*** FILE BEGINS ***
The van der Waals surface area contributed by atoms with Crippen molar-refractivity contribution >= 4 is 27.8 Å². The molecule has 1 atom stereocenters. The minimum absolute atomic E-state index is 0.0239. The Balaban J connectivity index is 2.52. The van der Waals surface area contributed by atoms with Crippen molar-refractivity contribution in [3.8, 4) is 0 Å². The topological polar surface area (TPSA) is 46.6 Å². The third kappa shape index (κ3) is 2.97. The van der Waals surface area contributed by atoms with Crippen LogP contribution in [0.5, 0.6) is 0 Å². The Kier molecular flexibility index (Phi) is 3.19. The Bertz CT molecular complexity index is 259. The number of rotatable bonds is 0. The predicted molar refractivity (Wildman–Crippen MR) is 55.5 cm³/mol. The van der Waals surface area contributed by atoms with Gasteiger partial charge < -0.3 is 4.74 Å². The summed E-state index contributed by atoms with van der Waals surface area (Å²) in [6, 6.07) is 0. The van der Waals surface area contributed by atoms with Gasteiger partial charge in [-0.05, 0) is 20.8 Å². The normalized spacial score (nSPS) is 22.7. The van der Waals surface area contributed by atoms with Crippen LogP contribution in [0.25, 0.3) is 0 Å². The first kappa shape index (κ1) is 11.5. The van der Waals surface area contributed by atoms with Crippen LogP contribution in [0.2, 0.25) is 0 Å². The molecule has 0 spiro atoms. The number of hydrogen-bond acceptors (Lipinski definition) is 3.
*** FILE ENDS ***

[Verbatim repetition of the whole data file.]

The van der Waals surface area contributed by atoms with Crippen molar-refractivity contribution >= 4 is 27.8 Å². The molecule has 1 atom stereocenters. The minimum absolute atomic E-state index is 0.0239. The Balaban J connectivity index is 2.52. The van der Waals surface area contributed by atoms with Crippen molar-refractivity contribution in [3.8, 4) is 0 Å². The topological polar surface area (TPSA) is 46.6 Å². The third kappa shape index (κ3) is 2.97. The van der Waals surface area contributed by atoms with Crippen LogP contribution in [0.5, 0.6) is 0 Å². The Kier molecular flexibility index (Phi) is 3.19. The Bertz CT molecular complexity index is 259. The number of rotatable bonds is 0. The predicted molar refractivity (Wildman–Crippen MR) is 55.5 cm³/mol. The van der Waals surface area contributed by atoms with Gasteiger partial charge < -0.3 is 4.74 Å². The summed E-state index contributed by atoms with van der Waals surface area (Å²) in [6, 6.07) is 0. The van der Waals surface area contributed by atoms with Gasteiger partial charge in [-0.05, 0) is 20.8 Å². The normalized spacial score (nSPS) is 22.7. The van der Waals surface area contributed by atoms with Crippen LogP contribution in [0.25, 0.3) is 0 Å². The first kappa shape index (κ1) is 11.5. The van der Waals surface area contributed by atoms with Crippen LogP contribution in [0.2, 0.25) is 0 Å². The molecule has 0 spiro atoms. The number of hydrogen-bond acceptors (Lipinski definition) is 3.